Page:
She is a talk show host, TV producer, media personality and entrepreneur. With the success of her talk show Moments with Mo, Mosunmola ‘Mo’ Abudu is often described as Africa’s own ‘Queen of Talk’.
At a glamorous launch of her Ebony Life TV channel in Lagos, Nigeria, in July, Forbes recognized Abudu as the first woman on the continent to own a pan-African TV channel. With Ebony Life, Abudu hopes to change perceptions of Africa, by showcasing the diversity of the continent and celebrating Africans who are making their mark.
“We believe it’s time to present a different Africa, one never seen before,” she explains.
Abudu was born in London to Nigerian parents. She worked for several corporate giants, including Exxon Mobil, before establishing a human resources consultancy, Vic Lawrence and Associates.
With her passion for media, however, it wasn’t long before she launched on her own television program. Abudu lives by the mantra, ‘If you think it, you can do it’. Her program, is the first daily talk show in Africa to be syndicated across the continent. It focuses on a variety of topics from lifestyle and healthcare to politics and culture.
To date, Abudu has hosted many high-profile people and dignitaries, including former US secretary of state Hillary Clinton and former Nigerian president Olusegun Obasanjo.
“I remember Hillary Clinton saying to me, ‘People like you have to make a difference by creating a different reality of Africa’. Growing up as an African child in the UK, I remember vividly how I always had to defend who I was as an African. Even in later years… asking people about their perception of Africa, I was shocked at the word associations used to describe our continent, ‘famine, safari, Oxfam and HIV’.”
Abudu says Ebony TV was just an idea but the start-up sum of $15 million seemed insurmountable. However, she did not let her fears deter her.
“The sheer reality is that there are millions of people who have done great things and started out with nothing except the idea. Don’t be afraid to share your ideas, passion, and ideals. And don’t think that anyone is too different or too insignificant to help,” she advises.
It took Abudu four years of planning, presentations and looking for investors to get Ebony TV off the ground. “This was my idea, my passion and I was determined to succeed.”
The media mogul describes Africa as a “brand of opportunities, where you have the freedom to create whatever you want, because you will always find talent and people willing to help you”.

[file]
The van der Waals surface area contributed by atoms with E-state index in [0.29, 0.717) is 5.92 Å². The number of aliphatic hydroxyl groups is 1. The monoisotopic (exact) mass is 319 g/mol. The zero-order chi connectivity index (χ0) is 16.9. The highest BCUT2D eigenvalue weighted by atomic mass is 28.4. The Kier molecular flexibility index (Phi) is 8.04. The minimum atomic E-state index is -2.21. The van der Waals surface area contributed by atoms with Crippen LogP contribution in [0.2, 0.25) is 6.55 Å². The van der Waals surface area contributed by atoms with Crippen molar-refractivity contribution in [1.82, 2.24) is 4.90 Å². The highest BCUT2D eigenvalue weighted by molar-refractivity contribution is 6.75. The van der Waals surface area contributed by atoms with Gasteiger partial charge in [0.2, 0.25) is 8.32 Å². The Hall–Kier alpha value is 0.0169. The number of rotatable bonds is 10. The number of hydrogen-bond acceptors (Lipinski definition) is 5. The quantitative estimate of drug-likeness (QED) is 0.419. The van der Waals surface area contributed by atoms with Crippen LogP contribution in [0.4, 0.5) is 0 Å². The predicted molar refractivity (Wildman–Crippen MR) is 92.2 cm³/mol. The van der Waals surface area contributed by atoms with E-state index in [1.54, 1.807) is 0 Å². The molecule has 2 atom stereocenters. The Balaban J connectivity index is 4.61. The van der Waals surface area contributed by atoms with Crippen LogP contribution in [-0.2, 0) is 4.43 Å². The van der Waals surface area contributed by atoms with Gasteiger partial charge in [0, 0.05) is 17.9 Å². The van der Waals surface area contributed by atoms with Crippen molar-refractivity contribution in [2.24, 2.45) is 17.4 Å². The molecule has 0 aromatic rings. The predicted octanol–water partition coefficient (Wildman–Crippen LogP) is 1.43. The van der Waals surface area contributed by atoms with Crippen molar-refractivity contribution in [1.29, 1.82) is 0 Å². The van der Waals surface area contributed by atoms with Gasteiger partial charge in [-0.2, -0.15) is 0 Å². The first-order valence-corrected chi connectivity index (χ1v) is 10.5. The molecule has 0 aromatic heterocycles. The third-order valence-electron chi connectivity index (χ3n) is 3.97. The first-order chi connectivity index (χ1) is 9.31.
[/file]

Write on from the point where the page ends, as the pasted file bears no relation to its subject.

“On a continent growing fast in terms of GDP and a massive middle class, particularly in Nigeria, challenges must be looked at as opportunities. I couldn’t have achieved this anywhere else,” she says.
She hopes her achievements will inspire other women entrepreneurs.
“Women have dreams, but we tend to hold ourselves back and are our own worst enemy at times. We place ourselves last and put our dreams on hold out of fear and the belief that we can’t do it. We also tend to put other women down; it’s unfortunately a global thing. We need to learn to support each other and celebrate our success.”
She may be a high-flyer in the media industry but Abudu is first and foremost a woman. She believes women have a responsibility to maintain balance in their lives.
“I work extremely hard daily but I believe in looking good and nice. I make sure that I find the time to focus on myself, to feel confident and articulate in business,” she says firmly.
Abudu lights up when she mentions her children.
“Without them, I have nothing. Balancing my role as a working mother is not easy, but they are good children, which has allowed me to progress as far as I have.”
After losing her father when she was a young, Abudu says her mother plays an important role in her life.
“My source of inspiration is my mother; she is indeed my biggest motivator and gives me strength. When I don’t believe in myself, she believes in me.”
Abudu is determined to make a difference in people’s lives, especially young people.
“Even though the [Ebony Life] brand is still young, we will have extensions, including apps, perhaps even accessories and African fashion, which will hopefully leave an impact, particularly on the youth in Africa.”
And with her focus and passion, it is easy to believe her when she says, “everything you think you know about Africa is about to change, forever!”.
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